Koby was on a family trip to Florida in early June 2017 when he was bitten by what is thought to be a spider. Koby usually reacts to bug bites that require him to be treated with antibiotics because his bite area gets swollen to the size of a plum. This happened on the trip, and the family took him to a doctor who put him on antibiotics. The bite healed and the family finished their wonderful trip. Koby has then bitten again two weeks later with the same affect. This time the bite took a little over a week to fully heal instead of the standard three days. After the bite healed, Koby started to have migraine headaches. These headaches were so bad they woke him up at night. He was taken to the doctor on a Monday and was diagnosed with a virus (possibly meningitis). The headache slowly lessened throughout the week until Friday morning when his aunt noticed his face was drooping on his left side before going swimming with his siblings. He was taken to the hospital and was diagnosed with Bell’s Palsy. Koby was then referred to a neurologist. During the week, just before the neurologist appointment, Koby was also having minor headaches and low fevers. Koby visited the neurologist on Friday and was scheduled to take a MRI. After the neurologist appointment, Koby visited his pediatrician who decided to check his blood work. When his pediatrician got the results of the blood work later that day, she sent Koby to the hospital for more blood work and other tests. Those tests confirmed that Koby’s blood levels were low. Koby was given an appointment first thing the next Monday morning with a pediatric hematology and oncology doctor. With more blood tests Monday morning, and blood marrow tests on Tuesday, the doctor confirmed that Koby had leukemia on July 18, 2017.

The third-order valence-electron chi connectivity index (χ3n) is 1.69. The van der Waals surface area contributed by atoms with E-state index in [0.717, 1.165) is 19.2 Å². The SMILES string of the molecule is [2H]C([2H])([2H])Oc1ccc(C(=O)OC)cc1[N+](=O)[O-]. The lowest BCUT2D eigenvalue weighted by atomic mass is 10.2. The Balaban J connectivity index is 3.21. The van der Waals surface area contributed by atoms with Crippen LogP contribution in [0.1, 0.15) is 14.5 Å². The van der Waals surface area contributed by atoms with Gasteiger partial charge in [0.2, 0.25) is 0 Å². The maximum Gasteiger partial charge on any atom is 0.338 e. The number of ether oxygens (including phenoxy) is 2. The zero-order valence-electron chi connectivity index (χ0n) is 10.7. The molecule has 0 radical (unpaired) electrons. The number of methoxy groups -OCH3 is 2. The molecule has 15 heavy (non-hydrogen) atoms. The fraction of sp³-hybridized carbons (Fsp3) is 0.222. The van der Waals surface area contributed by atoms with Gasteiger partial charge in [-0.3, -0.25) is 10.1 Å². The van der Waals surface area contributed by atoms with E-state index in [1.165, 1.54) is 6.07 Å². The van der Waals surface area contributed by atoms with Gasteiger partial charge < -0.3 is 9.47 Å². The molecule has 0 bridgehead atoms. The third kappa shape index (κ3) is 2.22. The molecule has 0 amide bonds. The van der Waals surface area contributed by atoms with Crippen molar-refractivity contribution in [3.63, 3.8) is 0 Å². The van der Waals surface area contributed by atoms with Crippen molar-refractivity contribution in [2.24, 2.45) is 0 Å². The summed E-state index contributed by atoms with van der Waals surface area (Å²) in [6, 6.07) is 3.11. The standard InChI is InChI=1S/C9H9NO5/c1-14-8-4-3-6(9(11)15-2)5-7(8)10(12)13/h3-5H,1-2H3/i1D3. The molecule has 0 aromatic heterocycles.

Koby’s story starts with bug bites that lead to AML. Why the bug bites? The bites and the reoccurring sicknesses gave his doctor some clues that maybe something more was going on, like a disease caused by a bug bite. The testing found cancer early (possibly three weeks in), and Koby was quickly given his first treatment. Koby is now going down the long and unknown road to curing this awful disease. He is no longer allowed to play sports, go to school, or even play outside for most of his treatments. When he is not in the hospital getting chemotherapy, he is at home recovering from the chemotherapy and its side effects. Koby’s family is now trying to be with him in the hospital always, going to work, keeping the house clean to avoid him getting sick (if his temperature spikes to 100.5 he is admitted to the hospital for at least 72 hours), helping with the kid’s homework and spending a little quality time with Koby’s sister and brothers. They are also trying to deal with other personal issues such as family health and growing medical expenses (around $5000 per month in which the doctors told the family it would be at least six months of treatment). Koby’s siblings have been stricken by this as well. They are sad at times and worried about their brother, especially his twin who has never attended school without his brother. Koby’s school has stepped in and put the burden upon themselves to educate Koby at home or the hospital so that he will be on the same educational level as his twin brother. They are also providing mental support to the other children about their brother’s situation. Koby has a great family that is being held together through this challenging time by their strong faith and love for God, and the love and support of their family, friends, and community. This disease has challenged the Moczygemba’s family in more ways than one. Any donation will be greatly appreciated. If you are unable to donate please share it.
Thank you for taking the time to read this and God Bless,
- Carmen Mullagan
- Nicole Moore
- Jose Ortiz
Organizer and beneficiary
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